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Can a homebuyer do their own radon test for a real estate transaction with a self-test kit?

Saturday, June 30, 2018

Yes, you can do the test yourself using two small canisters that you open and leave in the house for a minimum of four days, and costs about half of the average fee for a professional test. The results are as accurate as one done by a licensed radon technician using an electronic monitor.

    The most popular self-test kit is manufactured by Pro-Lab of Fort Lauderdale, Florida. It’s available at Home Depot, Lowes, and many hardware stores for around $10. At the completion of the test, you close the canisters and send them to the lab, along with a $40 lab fee. Test results are available one week from receipt of the test kit at Pro-Lab. If you need it sooner, there is an optional 96-hour turnaround for an additional $20.

When you are doing the 4-day test, the Environmental Protection Agency (EPA) recommends the following test protocol, in order to get the most accurate results:

  1. Close the windows and doors at least 12 hours before starting the test.
  2. Keep the windows and doors closed for the duration of the test, except for normal entry and exit.
  3. Do not conduct the 4-day (short term) test during severe storms or periods of high winds. This may skew the test results upward. See our blog post What factors can change radon test levels up or down? for other things that can mess up the test results.
  4. Follow the testing instructions and record the start time and date.
  5. Place the test device(s) at least 20 inches above the floor in a location where it will not be disturbed and where it will be away from drafts, high heat, high humidity, and exterior walls.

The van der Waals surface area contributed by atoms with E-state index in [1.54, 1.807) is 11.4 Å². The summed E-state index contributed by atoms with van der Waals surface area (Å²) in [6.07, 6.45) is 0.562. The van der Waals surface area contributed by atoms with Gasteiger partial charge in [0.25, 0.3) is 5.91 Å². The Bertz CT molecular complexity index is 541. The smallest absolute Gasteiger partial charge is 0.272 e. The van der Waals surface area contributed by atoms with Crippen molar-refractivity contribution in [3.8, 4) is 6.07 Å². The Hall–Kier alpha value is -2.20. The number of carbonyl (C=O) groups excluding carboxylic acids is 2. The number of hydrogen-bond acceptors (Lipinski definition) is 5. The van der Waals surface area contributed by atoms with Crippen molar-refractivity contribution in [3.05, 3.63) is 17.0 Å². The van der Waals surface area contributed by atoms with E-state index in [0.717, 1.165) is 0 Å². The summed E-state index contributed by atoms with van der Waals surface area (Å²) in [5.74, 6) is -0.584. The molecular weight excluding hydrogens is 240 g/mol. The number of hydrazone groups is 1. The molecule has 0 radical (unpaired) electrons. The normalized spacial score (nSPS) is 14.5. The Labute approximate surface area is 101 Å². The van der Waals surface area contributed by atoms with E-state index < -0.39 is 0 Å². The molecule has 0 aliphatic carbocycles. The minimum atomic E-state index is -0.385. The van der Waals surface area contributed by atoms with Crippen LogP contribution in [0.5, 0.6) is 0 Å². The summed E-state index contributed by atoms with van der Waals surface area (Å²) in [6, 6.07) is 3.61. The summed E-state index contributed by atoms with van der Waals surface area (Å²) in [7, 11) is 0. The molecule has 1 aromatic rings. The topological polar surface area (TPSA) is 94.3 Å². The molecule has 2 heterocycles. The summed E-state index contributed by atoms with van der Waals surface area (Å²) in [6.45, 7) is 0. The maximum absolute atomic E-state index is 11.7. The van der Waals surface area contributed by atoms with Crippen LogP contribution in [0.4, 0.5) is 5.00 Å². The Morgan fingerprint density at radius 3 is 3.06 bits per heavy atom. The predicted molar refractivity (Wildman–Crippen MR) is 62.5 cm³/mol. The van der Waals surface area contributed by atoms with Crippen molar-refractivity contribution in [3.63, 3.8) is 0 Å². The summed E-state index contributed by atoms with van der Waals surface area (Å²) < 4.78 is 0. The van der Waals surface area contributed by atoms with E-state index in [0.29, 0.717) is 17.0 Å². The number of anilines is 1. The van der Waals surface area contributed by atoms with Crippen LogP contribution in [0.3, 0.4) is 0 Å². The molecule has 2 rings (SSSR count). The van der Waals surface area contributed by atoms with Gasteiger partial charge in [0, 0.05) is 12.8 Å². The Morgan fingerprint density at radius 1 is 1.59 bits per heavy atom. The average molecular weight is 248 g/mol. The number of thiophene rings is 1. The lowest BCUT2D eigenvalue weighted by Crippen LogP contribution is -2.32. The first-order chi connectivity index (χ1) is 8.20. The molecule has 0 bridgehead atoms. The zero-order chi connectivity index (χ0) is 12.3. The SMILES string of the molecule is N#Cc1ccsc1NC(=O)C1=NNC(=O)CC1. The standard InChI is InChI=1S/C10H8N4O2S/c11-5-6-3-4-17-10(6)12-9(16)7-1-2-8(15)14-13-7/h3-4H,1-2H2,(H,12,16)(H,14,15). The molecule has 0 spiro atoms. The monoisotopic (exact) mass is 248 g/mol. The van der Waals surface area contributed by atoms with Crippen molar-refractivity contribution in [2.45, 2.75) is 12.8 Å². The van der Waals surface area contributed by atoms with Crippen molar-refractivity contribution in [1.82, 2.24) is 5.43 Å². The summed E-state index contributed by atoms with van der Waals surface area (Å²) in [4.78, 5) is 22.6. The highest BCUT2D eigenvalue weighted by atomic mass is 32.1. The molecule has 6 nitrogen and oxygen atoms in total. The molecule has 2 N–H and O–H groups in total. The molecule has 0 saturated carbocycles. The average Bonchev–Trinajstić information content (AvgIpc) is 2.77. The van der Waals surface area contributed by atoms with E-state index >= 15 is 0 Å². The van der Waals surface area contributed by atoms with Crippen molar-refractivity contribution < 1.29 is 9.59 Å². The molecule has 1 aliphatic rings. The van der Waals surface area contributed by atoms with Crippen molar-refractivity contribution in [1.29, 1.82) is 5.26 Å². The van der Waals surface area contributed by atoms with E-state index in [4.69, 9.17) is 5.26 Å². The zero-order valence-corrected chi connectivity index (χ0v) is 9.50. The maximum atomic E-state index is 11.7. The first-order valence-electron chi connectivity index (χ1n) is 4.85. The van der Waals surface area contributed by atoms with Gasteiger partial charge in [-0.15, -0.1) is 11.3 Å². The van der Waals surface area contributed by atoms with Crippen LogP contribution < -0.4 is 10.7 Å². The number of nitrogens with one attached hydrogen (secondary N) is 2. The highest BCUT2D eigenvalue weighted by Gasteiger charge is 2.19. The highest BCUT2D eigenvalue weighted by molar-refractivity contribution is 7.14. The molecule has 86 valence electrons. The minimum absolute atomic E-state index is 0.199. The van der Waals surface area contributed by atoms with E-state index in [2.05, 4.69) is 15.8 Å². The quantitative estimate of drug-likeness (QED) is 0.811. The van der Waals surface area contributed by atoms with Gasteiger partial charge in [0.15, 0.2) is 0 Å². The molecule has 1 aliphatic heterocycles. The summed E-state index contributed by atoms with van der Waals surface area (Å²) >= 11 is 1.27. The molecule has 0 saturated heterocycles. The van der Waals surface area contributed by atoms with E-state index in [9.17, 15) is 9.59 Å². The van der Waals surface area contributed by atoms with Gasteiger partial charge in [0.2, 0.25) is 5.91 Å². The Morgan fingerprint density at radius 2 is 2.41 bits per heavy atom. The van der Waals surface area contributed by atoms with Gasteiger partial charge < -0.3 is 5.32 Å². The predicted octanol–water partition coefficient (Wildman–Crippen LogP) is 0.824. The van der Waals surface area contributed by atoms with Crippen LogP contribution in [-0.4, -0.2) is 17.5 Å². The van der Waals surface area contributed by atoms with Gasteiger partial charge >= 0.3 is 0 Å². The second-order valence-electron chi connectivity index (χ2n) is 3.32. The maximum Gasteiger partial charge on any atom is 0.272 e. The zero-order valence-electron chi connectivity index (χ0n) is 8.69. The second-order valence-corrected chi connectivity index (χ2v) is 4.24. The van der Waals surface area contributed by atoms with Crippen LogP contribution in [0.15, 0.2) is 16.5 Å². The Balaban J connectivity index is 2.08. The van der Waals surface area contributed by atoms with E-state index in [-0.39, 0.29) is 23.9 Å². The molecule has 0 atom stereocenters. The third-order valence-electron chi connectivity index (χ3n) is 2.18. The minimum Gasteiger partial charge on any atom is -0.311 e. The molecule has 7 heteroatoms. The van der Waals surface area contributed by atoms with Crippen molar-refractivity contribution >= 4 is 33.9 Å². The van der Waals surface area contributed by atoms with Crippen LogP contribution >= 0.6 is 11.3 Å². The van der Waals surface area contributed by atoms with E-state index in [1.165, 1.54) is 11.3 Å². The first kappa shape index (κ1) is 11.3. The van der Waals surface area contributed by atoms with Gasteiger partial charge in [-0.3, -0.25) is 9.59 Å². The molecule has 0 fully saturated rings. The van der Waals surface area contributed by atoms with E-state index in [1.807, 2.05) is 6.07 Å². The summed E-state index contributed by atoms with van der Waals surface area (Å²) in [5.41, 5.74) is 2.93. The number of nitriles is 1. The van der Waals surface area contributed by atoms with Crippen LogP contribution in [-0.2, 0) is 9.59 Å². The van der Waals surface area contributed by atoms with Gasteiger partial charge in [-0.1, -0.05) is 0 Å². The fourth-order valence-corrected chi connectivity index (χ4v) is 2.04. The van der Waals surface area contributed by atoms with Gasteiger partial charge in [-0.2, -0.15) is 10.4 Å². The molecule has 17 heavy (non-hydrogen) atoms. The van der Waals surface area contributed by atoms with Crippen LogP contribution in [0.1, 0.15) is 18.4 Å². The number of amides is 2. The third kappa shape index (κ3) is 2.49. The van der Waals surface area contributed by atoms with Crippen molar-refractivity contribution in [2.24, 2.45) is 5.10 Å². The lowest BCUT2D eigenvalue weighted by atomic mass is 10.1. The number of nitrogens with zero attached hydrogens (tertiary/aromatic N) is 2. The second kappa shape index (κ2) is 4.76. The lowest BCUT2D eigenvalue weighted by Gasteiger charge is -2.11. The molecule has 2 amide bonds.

6. Leave the test kit in place for as long as the test instructions say.
  7. Once the test is finished, record the stop time and date, reseal the device and return it immediately to the lab specified on the package for analysis.

    So why does anybody use a professional radon technician for their test if do-it-yourself is relatively simple? There’s actually two good reasons:

  1. TIME - Take  the 4 days for the test, add 3 days for the canisters to arrive at Pro-Lab by first class mail, plus 7 days for normal lab turnaround, and you’ve got a total of 14 days from start to finish. Most inspection periods are 10 to 14 days, so you would have to place your test canister in the home immediately after signing the sale contract and hope that nothing takes longer than it should to get it done within the 14-day inspection period. Paying the rush processing charge and sending the canisters by overnight express cuts it back to 9 days, if you have a 10-day inspection period, but raises the cost to about $95.
        A professional radon test with an electronic monitor takes 2 days and you have the results same day of completion of test for between $100 and $160.